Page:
JManga

JManga Splash Page

This review was going to be about the manga Aoi Hana (translated as “Sweet Blue Flowers”) and how much I love it and its author, Shimura Takako (who also wrote Hōrō Musuko, released by Fantagraphics as Wandering Son). I was delighted when JManga announced that it would make Aoi Hana available in translation, and I visited the website immediately to see how the translation and presentation looked.

I have had trouble with JManga in the past, but that was about a year ago, and I figured that the site would have fixed most of its problems since then. Alas, I was horribly mistaken. Instead of talking about Aoi Hana, then, I’d like to talk about my experience of using JManga.

I am basing what I’m writing on my experiences of accessing JManga during the past eight days (November 26 – December 3) using a laptop running Windows 7 and equipped with a 13.1″ screen. My main browser is Firefox, but I tried using Opera and Internet Explorer as well. All three browsers are the most recent releases and running fully updated versions of Java and Flash. I experienced the most problems with Opera and the fewest problems with Firefox. (For the record, the JManga site did not work on the Safari browser installed on my iPad at all, and JManga has no app compatible with Apple devices.)

First, let’s look at a preview of Aoi Hana

JManga Preview Page

Well, that’s informative.

I tried to access previews of five other titles but could only find a working preview for one of them.

I suppose I came to the site knowing that I wanted to buy this manga, so I went ahead and bought it.

These are some samples of how the manga appears in full-screen mode on my laptop…

JManga 1

JManga 2

JManga 3

JManga 4

As you can see from the above images, unless you’re reading the manga on a huge screen, it’s almost impossible to read the text.

The image quality in general isn’t that sharp to begin with. Here’s a sample from Hatarake Kentauros, which is offered by JManga under the title “Working Kentauros”…

Working Kentauros

Even though this manga uses a different font, and even though the panels are larger and the text is less dense, it’s still difficult to read.

It’s possible to zoom in onto the page and drag the image around your screen. If you do this, however, before too long your screen will freeze into something like this…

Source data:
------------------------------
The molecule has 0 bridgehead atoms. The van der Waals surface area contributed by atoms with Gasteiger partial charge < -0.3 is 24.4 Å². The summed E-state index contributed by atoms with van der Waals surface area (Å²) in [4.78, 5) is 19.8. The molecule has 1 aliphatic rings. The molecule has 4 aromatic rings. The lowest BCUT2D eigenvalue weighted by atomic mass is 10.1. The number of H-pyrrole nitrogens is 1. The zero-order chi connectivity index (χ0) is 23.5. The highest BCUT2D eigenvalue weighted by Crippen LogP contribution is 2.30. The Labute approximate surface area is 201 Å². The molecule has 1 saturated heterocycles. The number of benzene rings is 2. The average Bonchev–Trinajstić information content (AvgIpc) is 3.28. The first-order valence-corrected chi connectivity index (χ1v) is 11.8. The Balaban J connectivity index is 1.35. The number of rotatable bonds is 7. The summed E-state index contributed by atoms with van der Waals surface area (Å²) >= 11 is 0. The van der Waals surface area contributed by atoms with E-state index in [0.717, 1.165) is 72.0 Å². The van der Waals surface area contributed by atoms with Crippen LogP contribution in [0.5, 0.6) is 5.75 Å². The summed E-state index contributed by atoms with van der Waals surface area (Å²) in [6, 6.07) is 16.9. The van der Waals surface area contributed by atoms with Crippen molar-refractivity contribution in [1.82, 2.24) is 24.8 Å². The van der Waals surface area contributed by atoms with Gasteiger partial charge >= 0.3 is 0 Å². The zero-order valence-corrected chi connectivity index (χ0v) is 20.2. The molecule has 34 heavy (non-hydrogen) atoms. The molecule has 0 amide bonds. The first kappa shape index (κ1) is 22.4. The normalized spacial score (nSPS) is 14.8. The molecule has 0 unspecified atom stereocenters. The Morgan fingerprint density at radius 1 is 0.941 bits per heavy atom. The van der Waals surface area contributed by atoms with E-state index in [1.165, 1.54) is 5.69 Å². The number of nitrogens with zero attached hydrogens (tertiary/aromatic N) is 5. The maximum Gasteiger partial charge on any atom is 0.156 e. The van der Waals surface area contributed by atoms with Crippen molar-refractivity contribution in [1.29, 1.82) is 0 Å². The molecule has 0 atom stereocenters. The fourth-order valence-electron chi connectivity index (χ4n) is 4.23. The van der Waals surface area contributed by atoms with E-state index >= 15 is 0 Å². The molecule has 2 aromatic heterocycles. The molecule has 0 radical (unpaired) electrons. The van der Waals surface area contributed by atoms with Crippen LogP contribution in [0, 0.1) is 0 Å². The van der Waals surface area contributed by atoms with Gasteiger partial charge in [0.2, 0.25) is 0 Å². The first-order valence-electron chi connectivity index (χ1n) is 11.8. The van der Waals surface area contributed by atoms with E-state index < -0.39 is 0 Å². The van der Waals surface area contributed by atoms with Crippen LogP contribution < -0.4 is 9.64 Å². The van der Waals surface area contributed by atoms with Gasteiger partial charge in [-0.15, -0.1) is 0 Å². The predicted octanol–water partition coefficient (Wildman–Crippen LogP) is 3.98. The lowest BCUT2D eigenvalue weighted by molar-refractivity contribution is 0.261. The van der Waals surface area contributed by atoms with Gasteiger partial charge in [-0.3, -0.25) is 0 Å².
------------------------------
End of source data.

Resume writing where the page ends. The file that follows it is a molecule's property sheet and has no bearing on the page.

JManga Frozen Screen

…and you’ll have to restart your browser (and possibly your computer) to get your browser to work again.

If you need a break from reading the tiny, blurry, headache-inducing text on JManga and leave the reader open but untouched for more than sixty seconds, you’re in for a surprise when you come back and try to turn the page…

JManga Loading Screen

…and you’ll have to restart your browser to get JManga to start working again. Since the reader has no bookmarking function, you’ll also need to flip through all of the pages you already read from the beginning to get to where you left off.

Even if you don’t step away from the reader, sometimes you’ll get the loading screen between one chapter and another, or even randomly as you try to turn the page in the middle of a chapter. Even with a lightning fast internet connection and a secure network, making it through even a short book on JManga required me to restart my browser several times.

Reading manga on JManga is not impossible, but it’s not easy, either.

So, is it worth it?

On JManga, manga are purchased with points. As of today (December 3), Aoi Hana cost 499 points. Unfortunately, the minimum amount of points you can purchase is 1000 (which costs $10.00). What this means is that, if you only want to buy one volume of Aoi Hana, it’s going to cost you $10.00. If you do buy this volume and have 501 points left over, you can use your points for another manga, which seems fine until you realize that the next manga you want to read costs either 599 or 899 points.

What this model should be paying for are added incentives. Unfortunately, the JManga site itself is poorly organized, and it’s difficult to find what you’re looking for unless you already know where to find it…

JManga Search Results

The site design is brash and busy and filled with pop-up ads: Read this manga!!! Check out this article!! Have you subscribed to our weekly newsletter?!?!?!

One especially annoying pop-up…

JManga Pop-Up

…persistently urged me to “update your info” so that my account on JManga looks like a profile on Myspace.

In conclusion, browsing JManga and using the site to buy and read manga is a thoroughly annoying and disappointing experience. This makes no sense to me, as many of the titles available on the site can easily be found on scanlation websites (a scanlation of Aoi Hana is the second result of a Google search for the title) that offer high quality images for free without the necessity of restarting your browser every five minutes. The people who buy manga on JManga are thus choosing to spend money to support the site instead of simply finding and reading scanlations for free. I don’t think anyone, no matter how young or internet-saavy, wants to come off as an entitled fan, but the experience of using JManga almost makes it feel as if people who choose to use the site are being punished in some way.

I have no problem with the concept of digital manga. I love reading translated manga on my iPad through the Viz Manga app, the Yen Press app, and the Digital Manga Publishing app. I’ve also had good experiences with the Sublime Manga site, whether reading manga on the site’s browser-based reader or downloading manga as a PDF document. Even the experience of reading manga on a Kindle has improved as titles are reformatted and updated to accommodate larger screens with higher resolutions. I love the Shonen Jump Alpha and Yen Plus magazines, and I loved Viz’s Sig IKKI site back when it was still updating. Digital manga is a wonderful advance in publishing that helps to support the translation and release of manga in America while giving titles such as Aoi Hana a chance in the American market.

JManga has updated its site and user policies according to reader feedback in the past, and I hope it will continue to evolve and improve in the future. Although the site doesn’t currently meet the standards set by other digital publishing platforms, it features some great titles. Still, I think both these manga and their readers deserve better treatment.